Wicked Weed Brewing Company
91 Biltmore Avenue
Asheville, North Carolina
Visited on July 5, 2013
Our second day in Asheville – after some excellent cuisine from Seven Sows – ended at Wicked Weed. And my friends, finally a brewery fully redeemed the city’s reputation for brewpubs.
I loved this place. There are a ton of beers on tap, which for someone who enjoys trying this is a must for any great experience to be had. Apparently the brothers who brew couldn’t decided between traditional American ales and a Belgian barrel system, so they went with both. An equal number of Belgians and American ales grace the chalkboard for your enjoyment.
Drinkers beware – only a handful of their brews are served in the full-service restaurant portion upstairs (the first floor). For the true beer experience, one must venture downstairs.
The first floor has a lot of tables, a really long bar, a ton of great wood work, and is pretty much always extremely busy. It reminds me of what a German beer hall would be like if they had been invented in modern times. Downstairs is a different story. Stone walls, brewing production equipment, a barrel room, and a beer garden produce a completely different atmosphere. And the lack of servers ensures you have to walk up to the bar to get your own drink, which I’m fine with.
Speaking of the beers, they’re pretty good. Throughout our time there (we came back the next night as well) we tried a lot of different varieties by ordering smaller, 10-ounce glasses – a convenient trade-off for not doing flights on the weekends. The American ales are above average, with a double IPA leading the pack. The Belgian varieties are interesting and fun to try, including the sours, which you don’t typically come across in-house.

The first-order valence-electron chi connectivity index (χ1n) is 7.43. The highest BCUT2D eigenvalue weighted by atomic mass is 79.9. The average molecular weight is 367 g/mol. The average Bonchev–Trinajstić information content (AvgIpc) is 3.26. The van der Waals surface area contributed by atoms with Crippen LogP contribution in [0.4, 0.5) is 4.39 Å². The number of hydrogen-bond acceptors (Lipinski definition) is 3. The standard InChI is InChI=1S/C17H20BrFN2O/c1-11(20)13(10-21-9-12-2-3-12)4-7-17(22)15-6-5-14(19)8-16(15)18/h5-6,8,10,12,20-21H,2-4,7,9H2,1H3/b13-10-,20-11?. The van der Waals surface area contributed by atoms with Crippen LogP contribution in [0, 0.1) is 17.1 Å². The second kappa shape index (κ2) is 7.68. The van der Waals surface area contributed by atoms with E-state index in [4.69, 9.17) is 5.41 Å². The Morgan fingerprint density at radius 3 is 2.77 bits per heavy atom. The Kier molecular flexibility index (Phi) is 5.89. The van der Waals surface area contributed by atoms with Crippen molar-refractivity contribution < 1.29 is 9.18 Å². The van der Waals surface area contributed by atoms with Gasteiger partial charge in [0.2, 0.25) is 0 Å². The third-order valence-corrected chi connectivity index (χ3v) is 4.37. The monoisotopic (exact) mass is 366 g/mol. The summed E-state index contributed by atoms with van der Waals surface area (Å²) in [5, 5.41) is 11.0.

I greatly applaud the effort. However, I never had that one beer that just blew me away. All of the saisons are nice, but nothing approached the real thing, or heavy hitters like Ommegang. Of the American ales, anything that was above 7% was too aggressive. The double IPA was overhopped/unbalanced and the bourbon aged ales had too much bourbon in them. When I drink these types of beers, I look for the wood and spirit flavors to add to the flavor profile, not dominate them.
On a final note, I loved the bar staff downstairs. When asked if they take American Express, I was told they’ll swipe anything with a magnetic strip and see if it works. Later on, when being indecisive about ordering after having gotten his attention, he just moved on and walked away. Some might find it rude, but they were super busy and I was being slow.
As for the food, we never came when we were hungry so we never quite got around to trying anything. Everything sounded very promising, and very gastropub-esque. Local ingredients, fanciful combinations – a menu created by people who know what they’re talking about. But whether or not what comes out of the kitchen walks the walk? I can’t say.
Total: 78 (of 80)